Canberra ecologists are stunning carp at the Kambah Pools with shocking results.
This week, as part of the National Carp Control Plan, ACT government scientists have been stunning and tagging carp in the Murrumbidgee River to get an idea of their population size.
Ecologist Matt Beitzel said the work would help to plan future carp control measures.
“We are doing this for two reasons,” he said.
“One, to get an idea of how many fish are in the pool as a benchmark.
“The other reason we are doing it is that we have a GPS on-board the boat and we can associate carp numbers with the habitat.”
To stun the carp, ecologists from the ACT environment directorate used a small boat with electrified poles hanging from the front.
The poles produced about 500 volts, which would stun nearby carp just long enough for them to be tagged and released.
Fittingly, the boat had been named Frank after the late guitarist and composer Frank Zappa.
“It’s important to know how many carp are in the system, because that might determine how a virus works as a control,” Mr Beitzel said.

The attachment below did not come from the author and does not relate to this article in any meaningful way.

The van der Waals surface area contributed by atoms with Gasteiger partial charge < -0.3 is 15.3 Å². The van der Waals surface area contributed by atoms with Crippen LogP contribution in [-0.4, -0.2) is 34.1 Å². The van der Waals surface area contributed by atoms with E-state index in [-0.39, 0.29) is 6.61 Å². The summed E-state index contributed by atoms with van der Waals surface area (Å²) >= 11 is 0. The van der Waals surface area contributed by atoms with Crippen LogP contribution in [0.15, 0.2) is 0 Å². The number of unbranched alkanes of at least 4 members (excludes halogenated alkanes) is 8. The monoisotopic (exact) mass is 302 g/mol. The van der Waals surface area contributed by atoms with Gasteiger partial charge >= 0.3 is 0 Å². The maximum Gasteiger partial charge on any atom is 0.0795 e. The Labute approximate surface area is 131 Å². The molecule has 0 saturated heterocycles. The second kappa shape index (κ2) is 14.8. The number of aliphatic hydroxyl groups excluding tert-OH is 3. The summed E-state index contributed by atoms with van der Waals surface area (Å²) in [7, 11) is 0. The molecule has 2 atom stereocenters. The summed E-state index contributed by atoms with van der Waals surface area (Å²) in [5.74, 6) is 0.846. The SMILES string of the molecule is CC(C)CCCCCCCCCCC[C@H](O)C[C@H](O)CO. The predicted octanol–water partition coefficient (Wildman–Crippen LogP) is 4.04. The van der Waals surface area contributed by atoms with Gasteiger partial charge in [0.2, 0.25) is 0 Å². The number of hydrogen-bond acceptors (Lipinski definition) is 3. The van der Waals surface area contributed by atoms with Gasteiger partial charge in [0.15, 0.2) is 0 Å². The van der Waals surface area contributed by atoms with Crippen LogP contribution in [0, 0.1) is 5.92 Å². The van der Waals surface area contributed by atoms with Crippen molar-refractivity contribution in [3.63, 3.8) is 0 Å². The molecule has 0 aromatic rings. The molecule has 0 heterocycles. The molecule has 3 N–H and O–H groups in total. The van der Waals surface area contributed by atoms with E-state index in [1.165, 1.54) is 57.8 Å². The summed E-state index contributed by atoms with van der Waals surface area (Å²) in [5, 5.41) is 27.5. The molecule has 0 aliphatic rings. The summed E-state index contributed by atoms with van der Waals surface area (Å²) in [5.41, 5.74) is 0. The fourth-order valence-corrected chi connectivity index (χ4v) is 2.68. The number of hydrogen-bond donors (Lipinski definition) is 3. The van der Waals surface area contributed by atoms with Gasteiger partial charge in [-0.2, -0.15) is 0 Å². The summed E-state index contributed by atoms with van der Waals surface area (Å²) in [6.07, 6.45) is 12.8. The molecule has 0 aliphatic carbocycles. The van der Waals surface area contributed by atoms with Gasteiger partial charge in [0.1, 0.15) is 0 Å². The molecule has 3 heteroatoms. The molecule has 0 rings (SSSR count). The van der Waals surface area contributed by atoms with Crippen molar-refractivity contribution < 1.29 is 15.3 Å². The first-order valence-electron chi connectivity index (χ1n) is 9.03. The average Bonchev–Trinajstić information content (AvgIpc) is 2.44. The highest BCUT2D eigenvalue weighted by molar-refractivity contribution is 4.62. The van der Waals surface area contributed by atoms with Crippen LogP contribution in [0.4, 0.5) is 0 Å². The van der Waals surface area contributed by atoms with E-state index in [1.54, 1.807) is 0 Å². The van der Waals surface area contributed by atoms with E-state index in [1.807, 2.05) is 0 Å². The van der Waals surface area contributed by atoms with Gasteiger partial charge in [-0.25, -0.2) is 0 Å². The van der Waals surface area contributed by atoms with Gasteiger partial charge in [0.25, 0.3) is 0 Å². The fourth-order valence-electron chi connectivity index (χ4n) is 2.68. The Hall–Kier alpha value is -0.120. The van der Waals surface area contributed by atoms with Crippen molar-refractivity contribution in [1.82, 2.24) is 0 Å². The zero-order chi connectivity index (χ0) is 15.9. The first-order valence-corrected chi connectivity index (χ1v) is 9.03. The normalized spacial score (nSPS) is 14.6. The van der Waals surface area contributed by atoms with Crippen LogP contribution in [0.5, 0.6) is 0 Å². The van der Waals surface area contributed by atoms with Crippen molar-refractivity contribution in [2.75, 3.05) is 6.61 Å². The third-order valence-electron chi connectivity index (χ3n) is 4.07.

“It can also help to plan for other clean-up efforts.”
Carp, considered a major pest in Australian waterways, were introduced about 100 years ago and are one of the most abundant fish in the Murray-Darling basin.
More than five tonnes of carp were removed from Canberra ponds during a culling initiative last year.
“We’ve been at this for seven days and we’ve tagged 90 carp,” Mr Beitzel said.
“We estimate there is somewhere between 200 and 300 carp in the pool.
“We’ve also come across a number of Murray cod as well, and we’ve tagged about 35 of those.”
Hardly given credit as an intelligent species, Mr Beitzel said the carp had cottoned-on quickly to their plan.
“They have been getting harder to catch because they seem to be catching on now.
“We gave them a break on Wednesday and came back today. They are getting pretty canny.”